Bioinformatics involves the application of the principles of Information Technology in Biotechnology. It is a recently developed science. It uses techniques of Information Technology to understand and manipulate biological data. Tools and methods usually applied in computational technology are adapted to manage, store and analyze biological data.

Biological sciences involve a large amount of data due to the explosion of tools and techniques in the genomics and cell and molecular biology fields. Managing all this information can be difficult. Only if it is properly managed can the data be analyzed and manipulated. It is hence, an interdisciplinary science which requires knowledge of mathematics, computer science and statistics in order to be able to manage the information successfully. It mostly utilizes computers to store, manage and analyze all this data. The goal of Bioinformatics is to successfully analyze all the biological data and discover the hidden secrets about organisms and about life. This knowledge will help make improvements in the fields of agriculture, health, environment, energy and biotechnology.

The term Bioinformatics was coined in the 1990s. At that time, it merely dealt with DNA, mRNA and protein sequence data. But, the speed of with which biological data is being generated requires some efficient analytical techniques that can only be provided by bioinformatics. The other kinds of biological data that are analyzed by bioinformatics techniques are protein structure, microarrays, drug designing, gene expression etc.

Some of the areas of Biology that can be covered by Bioinformatics are:

DNA Microarrays- It is used to measure the levels of gene expression in cells, in various diseases, to detect SNPs. It is a series of thousands of DNA probes. Hybridization of probe to target is detected and analyzed. Since there are thousands of probes, several genetics can be performed at the same time.

Comparative Genomics- The complete genomes of different organisms can be compared and studied easily. The genomes of different strains of the same organisms can also be compared for structure and function. Considering the vast amount of information there is no choice but to automate the information.

Structural Genomics- This involves the prediction of the three dimensional structure and functions of proteins.

Functional Genomics- Identification of genes and their specialized functions.

Medical Informatics- This involves the management of biomedical and medical data with respect to biomolecules and assays.

Biological Databases

The biological data can be stored based on the kind of information into various databases. Each database may be available with its own set of tools to analyze the data. They are usually accessible by the public.

Protein sequence databases are of two types- primary and secondary. The primary databases include raw data like protein sequences while secondary databases combine data from primary databases and give a more complete set of information. Some examples are SWISS-PROT which has nucleotide sequence translations, protein structure, domain structure, post translational modifications; PIR-International which is a well classified and cross referenced protein sequence database, provided by National Biomedical Research Foundation (NBRF), USA. Then, there is ALIGN which has a compilation of sequence alignments, ProDom compiles homologous domains. There are a lot of such protein databases and these can be accessed to analyze protein structure, function and sequence and also prediction of protein structure.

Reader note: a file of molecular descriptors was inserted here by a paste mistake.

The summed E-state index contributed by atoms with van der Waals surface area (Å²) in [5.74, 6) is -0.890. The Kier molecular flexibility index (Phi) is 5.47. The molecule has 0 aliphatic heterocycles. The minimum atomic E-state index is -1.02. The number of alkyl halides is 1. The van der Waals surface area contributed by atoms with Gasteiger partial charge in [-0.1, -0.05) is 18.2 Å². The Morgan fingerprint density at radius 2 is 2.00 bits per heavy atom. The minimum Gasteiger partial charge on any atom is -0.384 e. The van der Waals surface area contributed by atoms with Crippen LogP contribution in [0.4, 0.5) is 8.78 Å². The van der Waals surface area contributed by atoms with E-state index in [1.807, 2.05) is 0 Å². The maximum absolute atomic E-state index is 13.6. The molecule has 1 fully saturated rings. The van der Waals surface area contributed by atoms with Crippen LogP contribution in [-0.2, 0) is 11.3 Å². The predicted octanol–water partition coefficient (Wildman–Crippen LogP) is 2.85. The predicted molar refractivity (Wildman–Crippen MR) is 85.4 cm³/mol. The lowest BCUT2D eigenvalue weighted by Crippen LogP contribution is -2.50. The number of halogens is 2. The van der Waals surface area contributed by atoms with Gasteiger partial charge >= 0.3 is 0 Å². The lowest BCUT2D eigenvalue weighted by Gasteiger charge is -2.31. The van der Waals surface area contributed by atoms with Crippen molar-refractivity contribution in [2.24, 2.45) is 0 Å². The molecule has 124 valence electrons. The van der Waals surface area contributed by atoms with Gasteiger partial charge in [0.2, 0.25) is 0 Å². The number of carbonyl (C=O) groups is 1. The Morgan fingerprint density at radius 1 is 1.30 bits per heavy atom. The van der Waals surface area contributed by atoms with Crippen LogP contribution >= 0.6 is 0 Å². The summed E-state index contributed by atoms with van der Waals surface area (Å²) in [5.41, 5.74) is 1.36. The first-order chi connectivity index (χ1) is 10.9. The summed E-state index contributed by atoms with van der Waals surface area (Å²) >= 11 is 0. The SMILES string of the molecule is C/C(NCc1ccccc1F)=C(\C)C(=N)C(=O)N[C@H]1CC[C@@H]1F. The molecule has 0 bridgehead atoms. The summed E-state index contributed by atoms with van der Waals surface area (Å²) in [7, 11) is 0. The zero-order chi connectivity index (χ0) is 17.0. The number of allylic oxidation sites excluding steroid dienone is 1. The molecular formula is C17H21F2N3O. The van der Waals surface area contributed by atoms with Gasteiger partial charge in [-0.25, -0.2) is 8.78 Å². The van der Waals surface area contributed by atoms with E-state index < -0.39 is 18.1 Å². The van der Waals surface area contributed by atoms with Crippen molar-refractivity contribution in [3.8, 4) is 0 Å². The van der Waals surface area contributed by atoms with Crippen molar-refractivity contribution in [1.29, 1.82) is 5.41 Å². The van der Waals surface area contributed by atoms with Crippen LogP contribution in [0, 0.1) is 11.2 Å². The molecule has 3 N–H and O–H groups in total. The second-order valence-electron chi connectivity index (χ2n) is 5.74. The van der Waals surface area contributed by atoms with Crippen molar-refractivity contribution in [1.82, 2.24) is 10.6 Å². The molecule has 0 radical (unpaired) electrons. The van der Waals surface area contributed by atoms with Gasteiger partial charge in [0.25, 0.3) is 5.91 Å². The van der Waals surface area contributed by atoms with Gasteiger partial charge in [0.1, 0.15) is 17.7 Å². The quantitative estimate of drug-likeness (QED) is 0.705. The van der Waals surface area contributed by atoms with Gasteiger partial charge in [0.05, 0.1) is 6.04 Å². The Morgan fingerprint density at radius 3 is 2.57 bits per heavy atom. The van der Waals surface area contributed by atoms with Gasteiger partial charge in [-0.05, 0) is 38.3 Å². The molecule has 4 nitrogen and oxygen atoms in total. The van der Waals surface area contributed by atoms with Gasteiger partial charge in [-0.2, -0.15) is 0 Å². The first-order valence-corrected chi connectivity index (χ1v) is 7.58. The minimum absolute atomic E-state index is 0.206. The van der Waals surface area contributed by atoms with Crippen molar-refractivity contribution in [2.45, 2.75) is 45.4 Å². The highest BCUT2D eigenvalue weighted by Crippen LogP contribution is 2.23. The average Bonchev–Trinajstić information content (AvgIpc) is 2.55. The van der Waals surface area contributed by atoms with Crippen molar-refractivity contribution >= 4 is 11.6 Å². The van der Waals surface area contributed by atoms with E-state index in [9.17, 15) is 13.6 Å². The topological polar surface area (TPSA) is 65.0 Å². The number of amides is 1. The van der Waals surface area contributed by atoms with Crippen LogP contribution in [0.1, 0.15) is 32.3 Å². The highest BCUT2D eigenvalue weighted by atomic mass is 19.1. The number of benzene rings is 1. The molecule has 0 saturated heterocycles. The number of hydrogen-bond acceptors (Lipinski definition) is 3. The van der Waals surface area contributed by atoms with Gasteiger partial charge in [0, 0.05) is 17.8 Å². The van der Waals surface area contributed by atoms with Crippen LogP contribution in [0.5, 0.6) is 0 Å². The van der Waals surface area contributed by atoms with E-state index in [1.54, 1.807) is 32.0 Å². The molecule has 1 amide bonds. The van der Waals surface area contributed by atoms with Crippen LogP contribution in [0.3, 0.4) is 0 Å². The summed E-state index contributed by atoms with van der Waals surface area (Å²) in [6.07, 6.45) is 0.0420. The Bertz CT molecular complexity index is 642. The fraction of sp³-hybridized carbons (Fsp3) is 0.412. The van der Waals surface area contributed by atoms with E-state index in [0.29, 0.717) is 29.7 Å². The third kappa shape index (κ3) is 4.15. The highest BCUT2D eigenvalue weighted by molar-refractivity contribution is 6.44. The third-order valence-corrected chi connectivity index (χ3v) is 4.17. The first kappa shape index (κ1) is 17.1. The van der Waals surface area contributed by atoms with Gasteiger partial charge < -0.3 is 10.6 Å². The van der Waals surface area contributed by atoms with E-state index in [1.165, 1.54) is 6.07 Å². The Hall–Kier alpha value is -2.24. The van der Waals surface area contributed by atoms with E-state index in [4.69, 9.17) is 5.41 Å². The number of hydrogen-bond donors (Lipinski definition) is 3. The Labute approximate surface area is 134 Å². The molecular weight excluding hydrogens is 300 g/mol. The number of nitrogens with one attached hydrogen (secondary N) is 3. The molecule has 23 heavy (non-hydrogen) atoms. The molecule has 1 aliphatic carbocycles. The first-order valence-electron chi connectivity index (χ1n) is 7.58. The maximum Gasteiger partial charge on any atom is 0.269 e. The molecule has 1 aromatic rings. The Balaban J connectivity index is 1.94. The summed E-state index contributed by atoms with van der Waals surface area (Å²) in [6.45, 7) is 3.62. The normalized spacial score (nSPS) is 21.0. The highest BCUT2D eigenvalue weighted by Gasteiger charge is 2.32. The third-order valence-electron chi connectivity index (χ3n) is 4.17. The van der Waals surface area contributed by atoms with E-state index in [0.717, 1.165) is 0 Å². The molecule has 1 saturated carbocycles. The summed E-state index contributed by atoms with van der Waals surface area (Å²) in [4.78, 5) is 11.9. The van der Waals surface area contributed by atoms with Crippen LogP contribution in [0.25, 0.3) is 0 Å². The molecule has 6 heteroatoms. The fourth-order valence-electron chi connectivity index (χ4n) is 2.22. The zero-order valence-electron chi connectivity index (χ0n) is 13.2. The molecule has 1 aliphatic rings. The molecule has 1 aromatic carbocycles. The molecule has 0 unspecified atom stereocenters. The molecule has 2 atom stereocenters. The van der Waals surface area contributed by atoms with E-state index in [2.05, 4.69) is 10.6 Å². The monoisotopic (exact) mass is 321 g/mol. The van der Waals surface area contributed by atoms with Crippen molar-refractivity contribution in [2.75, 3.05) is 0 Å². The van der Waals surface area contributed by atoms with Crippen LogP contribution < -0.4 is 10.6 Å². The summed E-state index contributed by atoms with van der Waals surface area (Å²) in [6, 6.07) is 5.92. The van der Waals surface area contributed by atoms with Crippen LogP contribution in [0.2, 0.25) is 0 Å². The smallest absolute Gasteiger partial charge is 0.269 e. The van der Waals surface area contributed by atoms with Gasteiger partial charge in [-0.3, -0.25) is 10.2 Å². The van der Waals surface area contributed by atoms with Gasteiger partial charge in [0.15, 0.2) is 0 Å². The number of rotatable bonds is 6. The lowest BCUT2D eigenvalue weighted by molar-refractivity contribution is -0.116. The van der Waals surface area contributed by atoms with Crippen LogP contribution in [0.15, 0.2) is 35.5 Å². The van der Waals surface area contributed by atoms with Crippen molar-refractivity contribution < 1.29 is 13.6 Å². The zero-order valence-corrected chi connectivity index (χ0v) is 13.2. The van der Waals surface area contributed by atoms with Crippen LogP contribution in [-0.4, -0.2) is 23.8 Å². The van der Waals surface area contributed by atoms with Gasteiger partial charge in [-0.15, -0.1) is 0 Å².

PROSITE and Pfam are protein sequence motif databases that provide information on protein families and protein domain.

Nucleotide Sequence Databases data is submitted by genome sequencing labs and is stored in GenBank, EMBL (European Molecular Biology Laboratory) and DDBJ (DNA Data Bank of Japan). GenBank has nucleotide sequence databases that are added by National Center for Biotechnology Information (NCBI), USA. EMBL is maintained by European Bioinformatics Institute (EBI), UK. These databases are synchronized and coordinated almost every day. UniGene has clusters of GenBank nucleotide sequences. NCBI has completed genome sequences available, while EBI Genomes has information and statistics on completed genomes and on other current genome projects.

Molecular Structure Databases have a compilation of the three dimensional structures of molecules that are determined by Nuclear Magnetic Resonance (NMR) or X-Ray crystallography. Some examples are Protein Database (PDB) and Structural Classification of Proteins (SCOP).

Other databases include KEGG which has regularly updated information on metabolic pathways and participating macromolecules and genes.

This organizing and cross referencing of biological data into easily accessible databases has drastically cut short the time required to sift through data. Handling of so much biological data much less their analysis would have been impossible otherwise.

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